Saturday, 19 April 2014

Watching zoonoses evolve...

Special guest writer: @influenza_bio

For the first time in human history, we are watching diseases jump from animals to humans on a large scale. We've seen diseases appear for the first time in humans before; that's not new. We've seen HIV and several new strains of influenza emerge over the past century or so, for example. What is new is that we can now watch this process as it happens. We are able to watch animal diseases trickle case by case into humans, and we wonder whether any of these diseases might some day become human diseases. We wonder whether we might be watching pandemics develop in real time.

A disease that jumps from a non-human animal to a human (or the other way around) is called a "zoonotic" disease or a "zoonosis." Individual cases are called "zoonotic" cases. When a zoonotic disease is trying to make the jump to us permanent, we call this disease an "emerging infectious disease."

We have certainly been watching a lot of zoonotic MERS coronavirus and bird flu (e.g., H7N9 and H5N1) cases develop in people lately, along with Ebola virus cases. Zoonotic cases of other diseases, including infections with various strains of bird and swine flu, occasionally develop, as well, and are watched closely.

When the 2009 H1N1 flu pandemic started, we had no clue much beforehand that it was on its way.  We didn't even have surveillance data about swine flu strains that were even particularly close to the strain that emerged in us. A large animal flu surveillance gap blindsided us that year.

And we will undoubtedly be blindsided again by other emerging infectious diseases that we won't even see coming, although people are doing their best to see what's out there.

When an emerging infectious disease jumps to humans, it can cause either a relatively local outbreak or a worldwide outbreak, called a "pandemic." If a disease becomes a pandemic, that just means that it's spreading worldwide; the word "pandemic" doesn't imply anything about how bad the disease might or might not be. In some sense, the worst case can be when a disease jumps to humans and becomes "endemic" in humans, meaning that it gets established in people and regularly infects people, year after year. Endemic diseases can circulate worldwide (e.g., influenza) or in more restricted geographical regions (e.g., malaria).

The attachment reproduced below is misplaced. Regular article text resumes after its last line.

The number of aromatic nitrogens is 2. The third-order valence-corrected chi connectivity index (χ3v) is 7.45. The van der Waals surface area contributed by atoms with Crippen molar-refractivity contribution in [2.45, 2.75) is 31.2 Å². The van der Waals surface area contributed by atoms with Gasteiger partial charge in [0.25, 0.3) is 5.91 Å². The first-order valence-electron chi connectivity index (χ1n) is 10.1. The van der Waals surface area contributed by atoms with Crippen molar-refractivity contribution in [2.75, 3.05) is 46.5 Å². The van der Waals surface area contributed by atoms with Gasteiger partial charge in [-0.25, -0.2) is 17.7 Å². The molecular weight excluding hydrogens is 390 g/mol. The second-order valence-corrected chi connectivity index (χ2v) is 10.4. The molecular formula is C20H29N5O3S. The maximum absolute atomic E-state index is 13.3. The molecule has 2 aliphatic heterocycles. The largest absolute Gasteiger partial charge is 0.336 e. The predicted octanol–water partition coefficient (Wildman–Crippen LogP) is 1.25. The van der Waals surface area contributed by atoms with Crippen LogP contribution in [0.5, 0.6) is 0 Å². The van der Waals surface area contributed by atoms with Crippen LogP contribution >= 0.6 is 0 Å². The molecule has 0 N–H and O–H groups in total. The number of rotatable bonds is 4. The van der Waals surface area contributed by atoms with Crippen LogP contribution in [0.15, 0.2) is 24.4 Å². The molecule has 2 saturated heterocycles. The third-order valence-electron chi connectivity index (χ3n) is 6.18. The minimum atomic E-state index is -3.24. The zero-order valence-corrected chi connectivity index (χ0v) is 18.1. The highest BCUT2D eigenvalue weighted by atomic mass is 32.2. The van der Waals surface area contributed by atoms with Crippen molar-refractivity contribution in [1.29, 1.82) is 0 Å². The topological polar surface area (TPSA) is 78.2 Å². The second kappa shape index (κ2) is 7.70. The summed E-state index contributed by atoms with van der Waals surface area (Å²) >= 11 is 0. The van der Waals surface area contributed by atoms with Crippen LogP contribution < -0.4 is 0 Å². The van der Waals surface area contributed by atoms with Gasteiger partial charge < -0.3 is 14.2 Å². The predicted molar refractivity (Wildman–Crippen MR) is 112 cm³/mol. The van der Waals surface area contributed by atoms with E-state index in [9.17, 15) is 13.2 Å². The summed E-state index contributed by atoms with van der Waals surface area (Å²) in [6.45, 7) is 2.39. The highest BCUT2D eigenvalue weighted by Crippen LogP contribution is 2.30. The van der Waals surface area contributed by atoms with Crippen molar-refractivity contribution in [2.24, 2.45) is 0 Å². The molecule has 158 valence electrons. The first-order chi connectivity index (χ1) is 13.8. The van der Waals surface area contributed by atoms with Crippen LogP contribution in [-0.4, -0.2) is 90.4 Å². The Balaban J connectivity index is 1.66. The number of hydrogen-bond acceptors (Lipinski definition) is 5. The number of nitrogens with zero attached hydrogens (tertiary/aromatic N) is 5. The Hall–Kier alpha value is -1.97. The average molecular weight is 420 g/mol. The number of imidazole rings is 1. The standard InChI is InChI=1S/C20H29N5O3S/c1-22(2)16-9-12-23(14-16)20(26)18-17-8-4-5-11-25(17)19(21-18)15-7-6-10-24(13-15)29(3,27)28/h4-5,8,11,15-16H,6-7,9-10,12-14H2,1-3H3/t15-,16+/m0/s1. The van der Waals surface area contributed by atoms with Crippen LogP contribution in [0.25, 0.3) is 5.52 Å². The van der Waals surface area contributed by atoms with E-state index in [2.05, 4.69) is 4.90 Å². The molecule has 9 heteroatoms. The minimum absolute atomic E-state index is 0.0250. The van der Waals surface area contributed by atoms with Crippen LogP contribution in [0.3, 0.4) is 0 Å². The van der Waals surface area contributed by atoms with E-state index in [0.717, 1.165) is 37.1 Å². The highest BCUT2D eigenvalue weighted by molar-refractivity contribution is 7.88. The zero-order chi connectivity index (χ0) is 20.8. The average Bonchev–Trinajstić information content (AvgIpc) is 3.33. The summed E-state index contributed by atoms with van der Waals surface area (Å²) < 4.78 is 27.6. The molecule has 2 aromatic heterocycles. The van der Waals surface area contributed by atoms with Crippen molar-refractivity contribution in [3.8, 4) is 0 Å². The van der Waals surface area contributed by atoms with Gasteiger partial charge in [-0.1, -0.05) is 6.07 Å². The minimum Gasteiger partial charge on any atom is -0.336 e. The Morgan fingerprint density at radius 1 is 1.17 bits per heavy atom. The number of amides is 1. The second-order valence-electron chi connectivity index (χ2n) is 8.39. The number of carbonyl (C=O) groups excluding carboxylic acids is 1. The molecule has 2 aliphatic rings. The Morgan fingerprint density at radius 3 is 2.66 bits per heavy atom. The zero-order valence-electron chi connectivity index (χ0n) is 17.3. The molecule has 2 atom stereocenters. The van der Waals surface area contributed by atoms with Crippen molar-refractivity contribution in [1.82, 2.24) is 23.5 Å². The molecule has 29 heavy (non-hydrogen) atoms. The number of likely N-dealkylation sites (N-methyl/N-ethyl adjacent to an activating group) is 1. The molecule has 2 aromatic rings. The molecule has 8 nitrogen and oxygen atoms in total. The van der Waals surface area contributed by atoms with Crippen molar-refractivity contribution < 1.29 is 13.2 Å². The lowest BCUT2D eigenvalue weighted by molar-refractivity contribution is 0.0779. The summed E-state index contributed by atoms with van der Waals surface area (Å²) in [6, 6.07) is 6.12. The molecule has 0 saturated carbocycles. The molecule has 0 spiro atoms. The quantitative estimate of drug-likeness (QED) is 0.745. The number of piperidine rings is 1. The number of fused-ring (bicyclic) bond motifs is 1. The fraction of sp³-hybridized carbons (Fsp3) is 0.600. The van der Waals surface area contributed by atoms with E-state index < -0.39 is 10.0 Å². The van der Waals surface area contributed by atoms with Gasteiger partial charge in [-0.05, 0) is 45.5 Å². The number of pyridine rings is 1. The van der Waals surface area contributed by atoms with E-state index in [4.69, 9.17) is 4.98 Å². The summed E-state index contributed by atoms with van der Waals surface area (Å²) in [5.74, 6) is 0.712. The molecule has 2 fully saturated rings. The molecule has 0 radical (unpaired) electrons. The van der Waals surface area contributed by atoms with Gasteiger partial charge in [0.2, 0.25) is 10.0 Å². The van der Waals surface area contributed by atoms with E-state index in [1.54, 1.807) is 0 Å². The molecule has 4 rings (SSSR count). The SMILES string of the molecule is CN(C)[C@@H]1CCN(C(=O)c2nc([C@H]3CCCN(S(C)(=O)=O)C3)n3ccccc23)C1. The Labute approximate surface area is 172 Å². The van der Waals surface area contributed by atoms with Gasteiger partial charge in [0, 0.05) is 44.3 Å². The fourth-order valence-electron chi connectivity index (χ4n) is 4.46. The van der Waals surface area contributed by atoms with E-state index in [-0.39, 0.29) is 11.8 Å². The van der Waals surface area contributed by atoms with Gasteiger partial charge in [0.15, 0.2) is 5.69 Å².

Our knowledge and resources have grown to the extent that we are currently able to monitor some significant zoonotic outbreaks of disease. We are currently watching the MERS coronavirus and the influenza A(H7N9) virus both try to become human viruses.

Will either one succeed? We can't say. We've never watched this process happen before. We don't know how long such a process "usually" takes, or whether there even is a "usual" amount of time that it takes. We don't know how long it might take, or how quickly it has happened before. We do know that the process is "stochastic," meaning that it involves a lot of chance. A pathogen that in one situation might cause a pandemic might just die out in another situation. Everything depends on the specific changes in a pathogen that get a chance to develop and on whether those changes end up getting passed on. We don't know how often pathogens "fail" when they "try" to make the jump to humans.

A lot of us have watched the recent surge in MERS coronavirus cases with some amount of concern. As of April 19, 2014, there are two large clusters of cases in the Middle East, and at least one of them is still growing. One cluster, in Jeddah, Saudi Arabia, now has 60 cases; 7 cases were added to this cluster today, and 6 were added yesterday. There are perhaps over a dozen cases in another cluster in the UAE. One patient who became ill with MERS in Jeddah at the end of March flew to his home country of Malaysia while ill and subsequently died in Malaysia; 79 of his contacts are now being watched closely in Malaysia. Test results are starting to come in for a number of these contacts, and thankfully all are negative for MERS so far. An asymptomatically infected Filipino health care worker traveled on an airplane back to the Philippines a few days ago. Yesterday, a MERS case was announced in Greece; a Greek man who had been living in Saudi Arabia was recently in Jeddah and presumably became infected there before flying back to Greece. He arrived in Greece with a fever; his contacts are now being monitored. In other words, MERS case numbers are growing quickly right now, at least in part through human-to-human transmission, and infected – and potentially infectious – patients are getting on airplanes to travel around the globe.